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Teaching my daughter piano? (Read 1848 times)

Offline mychel0620

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Teaching my daughter piano?
« on: November 23, 2013, 03:08:15 PM »
Hello I am new to the forum and have a question about teaching my daughter piano. Here is a little background on my musical knowledge and experience: I started playing piano about 20 years ago and took private lessons for 5 years. I only quit piano to focus more on clarinet. At the time I was thinking I wanted to play clarinet professionally, either teaching or playing in a symphony. I continued to play piano at home, mostly contemporary music, and some classical that I had learned in my lessons. My experience with auditioning and playing in symphonies and local/district/all state bands with clarinet gave me a good grasp on sight reading so Iíve never been afraid to try new pieces on piano even if they were a little above my skill level. I went several years, after a move, without a piano and about 3 years ago inherited a family piano. Iíve been playing daily and working more with classical music to improve my knowledge. 

My 8 year old daughter is asking me to teach her piano. I know I have the ability to teach her up to a certain point. Iím more concerned that at some point, she will reach a level that I cannot help her past. In my opinion we would be entering new territory and learning new pieces together. Iím not sure I am comfortable with that. My thought was to teach her the basics and then if she wants to continue, find her a private teacher.

Opinions?

Offline hfmadopter

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Re: Teaching my daughter piano?
«Reply #1 on: November 23, 2013, 04:59:37 PM »
You learn a lot about yourself and your child doing this sort of thing. Years ago, my son at five used to sit next to me and absorb a lot from me with a little help. As he got older I sent him to a teacher. Now, many years later ( decades) I teach both his youngest son, who is 6 and his oldest daughter who is 13. It depends on the relationship and if a parent can put on the shelf being a parent or in my case a grand parent. Because you need to be the teacher not the parent in this case. At least for that period of time. That may sound obvious but I have to tell you it probably isn't for everyone !
Depressing the pedal on an out of tune acoustic piano and playing does not result in tonal color control or add interest, it's called obnoxious.

Offline faulty_damper

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Re: Teaching my daughter piano?
«Reply #2 on: November 23, 2013, 05:52:18 PM »
I'd have the same concerns about teaching my children if I didn't' know what I was doing because it's highly probably that I'd do more harm than good.  For example, if I taught her how to play the way I was first taught, I know that she would be technically limited and it would prevent her from playing technically challenging pieces.  And the fact that I would be available to teach and reinforce this bad technique makes it even more difficult for her to figure out a better one.

But other than technique, which is unique to the piano, music is the same regardless of instrument. So as long as you don't teach her how to play (rigid technical regimen) then you should be fine.

Offline Bob

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Re: Teaching my daughter piano?
«Reply #3 on: November 23, 2013, 08:51:22 PM »
I'd get an outside teacher just so it's no a family member situation between student and teacher.  You could still help her along anyway though, it just wouldn't be a parent teaching to a student/child.  I'm not sure how to phrase it -- It's more like a respect/distance issue.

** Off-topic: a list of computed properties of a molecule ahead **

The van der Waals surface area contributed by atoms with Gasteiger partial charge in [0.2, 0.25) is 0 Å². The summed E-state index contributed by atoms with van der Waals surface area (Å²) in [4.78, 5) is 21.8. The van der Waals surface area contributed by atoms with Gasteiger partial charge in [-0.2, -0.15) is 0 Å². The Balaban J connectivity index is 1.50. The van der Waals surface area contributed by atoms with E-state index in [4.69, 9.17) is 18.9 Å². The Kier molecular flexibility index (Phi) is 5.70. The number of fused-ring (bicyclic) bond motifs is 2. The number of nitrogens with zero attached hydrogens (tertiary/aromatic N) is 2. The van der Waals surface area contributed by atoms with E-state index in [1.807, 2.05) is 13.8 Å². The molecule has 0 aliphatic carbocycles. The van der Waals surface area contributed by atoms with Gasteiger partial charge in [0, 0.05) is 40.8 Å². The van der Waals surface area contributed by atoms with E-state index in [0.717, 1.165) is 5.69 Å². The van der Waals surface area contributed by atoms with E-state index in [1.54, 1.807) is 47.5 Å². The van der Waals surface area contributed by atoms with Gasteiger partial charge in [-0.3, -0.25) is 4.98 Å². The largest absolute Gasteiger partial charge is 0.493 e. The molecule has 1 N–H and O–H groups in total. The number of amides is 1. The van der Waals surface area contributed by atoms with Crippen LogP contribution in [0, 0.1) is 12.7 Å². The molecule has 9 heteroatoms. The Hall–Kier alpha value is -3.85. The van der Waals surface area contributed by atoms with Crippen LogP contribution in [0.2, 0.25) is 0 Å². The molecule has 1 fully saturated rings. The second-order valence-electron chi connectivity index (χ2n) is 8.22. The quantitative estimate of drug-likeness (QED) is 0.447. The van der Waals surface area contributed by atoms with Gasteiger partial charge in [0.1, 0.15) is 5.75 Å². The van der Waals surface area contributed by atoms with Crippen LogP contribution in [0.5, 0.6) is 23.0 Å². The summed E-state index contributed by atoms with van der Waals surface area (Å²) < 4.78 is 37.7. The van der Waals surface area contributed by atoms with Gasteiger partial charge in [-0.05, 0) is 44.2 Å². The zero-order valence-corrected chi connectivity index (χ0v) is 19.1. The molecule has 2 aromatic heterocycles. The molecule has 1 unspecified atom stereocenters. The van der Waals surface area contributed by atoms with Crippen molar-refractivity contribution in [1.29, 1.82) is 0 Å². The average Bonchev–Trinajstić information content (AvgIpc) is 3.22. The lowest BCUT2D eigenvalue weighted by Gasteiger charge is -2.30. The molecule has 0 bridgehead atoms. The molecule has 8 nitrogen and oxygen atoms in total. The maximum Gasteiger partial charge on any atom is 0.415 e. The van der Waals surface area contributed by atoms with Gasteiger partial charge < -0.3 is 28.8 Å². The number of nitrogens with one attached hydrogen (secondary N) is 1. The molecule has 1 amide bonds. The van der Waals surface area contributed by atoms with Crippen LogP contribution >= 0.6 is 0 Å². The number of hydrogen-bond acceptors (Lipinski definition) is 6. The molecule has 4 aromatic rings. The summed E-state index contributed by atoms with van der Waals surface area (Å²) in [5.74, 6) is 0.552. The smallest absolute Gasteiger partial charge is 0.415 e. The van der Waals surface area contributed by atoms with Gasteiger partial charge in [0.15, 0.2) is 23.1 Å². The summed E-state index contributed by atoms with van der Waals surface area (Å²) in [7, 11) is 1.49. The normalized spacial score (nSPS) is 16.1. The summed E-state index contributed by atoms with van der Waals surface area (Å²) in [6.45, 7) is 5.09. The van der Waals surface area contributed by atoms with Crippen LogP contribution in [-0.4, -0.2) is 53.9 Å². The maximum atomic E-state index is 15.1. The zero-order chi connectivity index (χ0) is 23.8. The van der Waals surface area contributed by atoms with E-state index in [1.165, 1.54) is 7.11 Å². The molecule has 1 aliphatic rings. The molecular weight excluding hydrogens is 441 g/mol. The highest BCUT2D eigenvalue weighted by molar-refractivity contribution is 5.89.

Favorite new teacher quote -- "You found the only possible wrong answer."

Offline faulty_damper

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Re: Teaching my daughter piano?
«Reply #4 on: November 24, 2013, 12:33:23 AM »
I'd get an outside teacher just so it's no a family member situation between student and teacher.  You could still help her along anyway though, it just wouldn't be a parent teaching to a student/child.  I'm not sure how to phrase it -- It's more like a respect/distance issue.

But that's like saying you don't want to teach your child how to ride a bike because you want to keep your distance... from your own child.  ???

Offline mychel0620

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Re: Teaching my daughter piano?
«Reply #5 on: November 24, 2013, 04:14:28 AM »
You learn a lot about yourself and your child doing this sort of thing. Years ago, my son at five used to sit next to me and absorb a lot from me with a little help. As he got older I sent him to a teacher. Now, many years later ( decades) I teach both his youngest son, who is 6 and his oldest daughter who is 13. It depends on the relationship and if a parent can put on the shelf being a parent or in my case a grand parent. Because you need to be the teacher not the parent in this case. At least for that period of time. That may sound obvious but I have to tell you it probably isn't for everyone !

We discussed this exact topic a week ago. I asked her a year ago if she had any interest in learning and she said no. The past few months sheís been sitting with me at the piano while Iím playing, asking about the music, commenting on the ones she likes best. When she asked if I would teach her, we talked about my role as a teacher versus her mom. And that for the duration of the lesson she would have to listen to my instructions and be respectful just like she does her teachers at school and her karate teachers. The biggest concern I can see coming up initially is going to be having uninterrupted time since the classroom is the home. My piano is in the livingroom.

Worse case, if it's a disaster, then I have a great friend that is a piano teacher. She has offered to teach her. :)

Offline Bob

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Re: Teaching my daughter piano?